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Can You Overdose on Vitamin D
Can You Overdose on Vitamin D ?Vitamin D is a fat-soluble vitamin, and since it is the most deficient element in the body, it is probably the most important.
It is difficult to obtain from food and exposure to sunlight, so supplementation in the form of a food supplement is often necessary. But can vitamin D overdose occur?
These and other related questions will be answered in the following lines.
Vitamin D deficiency
Vitamin D deficiency is most prevalent in modern countries located outside the equatorial and tropical belts, although deficiency does occur there as well.
Logically, since its synthesis is linked to sunlight (UV rays come into contact with the skin and stored 7-dehydrocholesterol is converted to cholecalciferol or vitamin D-3), the populations most affected are those in the northern USA, Scandinavia, the UK and Russia.
- Vitamin D deficiency statistics have been kept since 1988 using the recommended serum vitamin D concentration of 75 nmol/L as the criterion.
Also at higher risk of deficiency are individuals with various specific medical conditions, pregnant women, and people belonging to races with darker skin color.
A very large proportion of the world’s population is not deficient in vitamin D, but levels are often not within optimal limits.
Obtaining vitamin D when deficiencies or low levels are present is difficult through diet and sun exposure alone, so supplementation is also recommended.
This leads to the question can vitamin D overdose occur.
Vitamin D overdose
Taking a very high daily dose of vitamin D (e.g. 50 times the recommended daily allowance) for too long a period of time (months) can cause poisoning.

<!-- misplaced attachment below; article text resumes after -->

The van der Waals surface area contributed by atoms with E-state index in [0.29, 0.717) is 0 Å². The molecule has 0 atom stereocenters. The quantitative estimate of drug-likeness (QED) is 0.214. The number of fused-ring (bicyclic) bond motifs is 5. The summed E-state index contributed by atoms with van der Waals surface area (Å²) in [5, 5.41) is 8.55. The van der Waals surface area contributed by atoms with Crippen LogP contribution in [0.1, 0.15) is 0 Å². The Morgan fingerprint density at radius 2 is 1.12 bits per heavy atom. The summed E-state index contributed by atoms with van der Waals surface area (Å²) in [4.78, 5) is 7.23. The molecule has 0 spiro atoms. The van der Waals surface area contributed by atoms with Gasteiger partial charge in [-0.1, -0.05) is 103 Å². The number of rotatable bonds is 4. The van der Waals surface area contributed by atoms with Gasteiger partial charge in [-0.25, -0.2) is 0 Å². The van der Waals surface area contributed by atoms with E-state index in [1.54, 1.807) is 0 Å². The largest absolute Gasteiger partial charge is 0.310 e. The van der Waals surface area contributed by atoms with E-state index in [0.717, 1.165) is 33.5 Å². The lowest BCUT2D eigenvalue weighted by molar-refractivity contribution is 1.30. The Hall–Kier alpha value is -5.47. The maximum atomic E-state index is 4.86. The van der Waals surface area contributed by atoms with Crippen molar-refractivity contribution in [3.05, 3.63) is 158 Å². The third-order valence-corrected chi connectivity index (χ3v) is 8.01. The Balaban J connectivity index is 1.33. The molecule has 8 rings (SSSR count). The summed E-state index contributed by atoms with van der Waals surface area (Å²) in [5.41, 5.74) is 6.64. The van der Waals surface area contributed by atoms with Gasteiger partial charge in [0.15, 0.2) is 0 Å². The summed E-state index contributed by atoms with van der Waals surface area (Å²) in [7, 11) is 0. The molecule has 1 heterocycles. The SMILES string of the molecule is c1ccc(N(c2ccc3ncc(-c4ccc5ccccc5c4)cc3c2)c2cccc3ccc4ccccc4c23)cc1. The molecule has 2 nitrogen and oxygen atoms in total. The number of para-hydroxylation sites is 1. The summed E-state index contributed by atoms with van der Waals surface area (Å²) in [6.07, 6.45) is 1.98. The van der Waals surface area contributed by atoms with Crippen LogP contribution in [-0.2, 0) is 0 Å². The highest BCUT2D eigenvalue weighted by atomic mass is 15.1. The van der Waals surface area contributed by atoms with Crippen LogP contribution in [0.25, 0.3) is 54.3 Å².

Symptoms of vitamin D overdose
The main symptoms of toxicity resulting from vitamin D overdose are:
- headache, slurred speech;
- dehydration and constipation;
- fatigue, irritability;
- sharp reduction in body weight (and associated reduced appetite);
- muscle weakness;
- high blood calcium levels.
What vitamin D overdose leads to
Vitamin D is formed in the skin under the influence of the sun’s ultraviolet rays, but there is no danger of toxicity manifestations with prolonged sun exposure.
The physiological action of the fat-soluble vitamin is related to the regulation and metabolism of calcium and phosphorus in the body, i.e., vitamin D ensures the deposition of both calcium and phosphate ions.
Its excess would lead to abnormally high levels of these ions in the blood, resulting in a real danger of bone, kidney and soft tissue damage.
If in doubt, additional vitamin intake should be consulted with a specialist.
Cases of vitamin D overdose are extremely rare, and mainly when an extremely high dose of vitamin D has been taken over a long period of time
What is the Recommended doses
There are several recommended doses derived from practice:
- adult men and women – a minimum effective dose of 2000-3000 IU per day;
- athletes – 3000-5000 IU daily;
- patients with osteoporosis and rickets – 5000-10 000 IU;
- infants and young children – 500-1000 IU daily.
In some cases, high doses of vitamin D can lead to intoxication. A daily intake of more than 20 000 IU is not recommended. However, if you take the vitamin once a week, then the toxic dose exceeds 300,000 IU.
Form of vitamin D intake
There are two main forms of vitamin D that exist on the market:
- D-2 or ergocalciferol, extracted from plants;
- D-3 or cholecalciferol, which is derived from animal foods and fish.
Vitamin D-3 is thought to be better absorbed and increases serum vitamin D levels in the body more.
What vitamin D deficiency leads to
Optimal amounts of vitamin D in the body lead to significant improvements in the immune, nervous and bone systems.
Vitamin D deficiency is associated with diseases/conditions such as:
- Acne, allergic manifestations, asthma;
- Autoimmune diseases;
- Autism, Alzheimer’s disease, dementia;
- Kidney failure;
- Psoriasis, etc.
Vitamin D is an essential vitamin for a number of body processes and for our optimal health.
Foods from which we can obtain it are scarce – oily fish, red meats, egg yolk.
It is likely that if you do not consume these and/or spend long periods of time indoors without exposure to sunlight, you will need additional intake in the form of a dietary supplement.
Overdosing on vitamin D is possible but extremely difficult.
We recommend consulting a specialist and having your serum vitamin D levels tested before starting supplementation.
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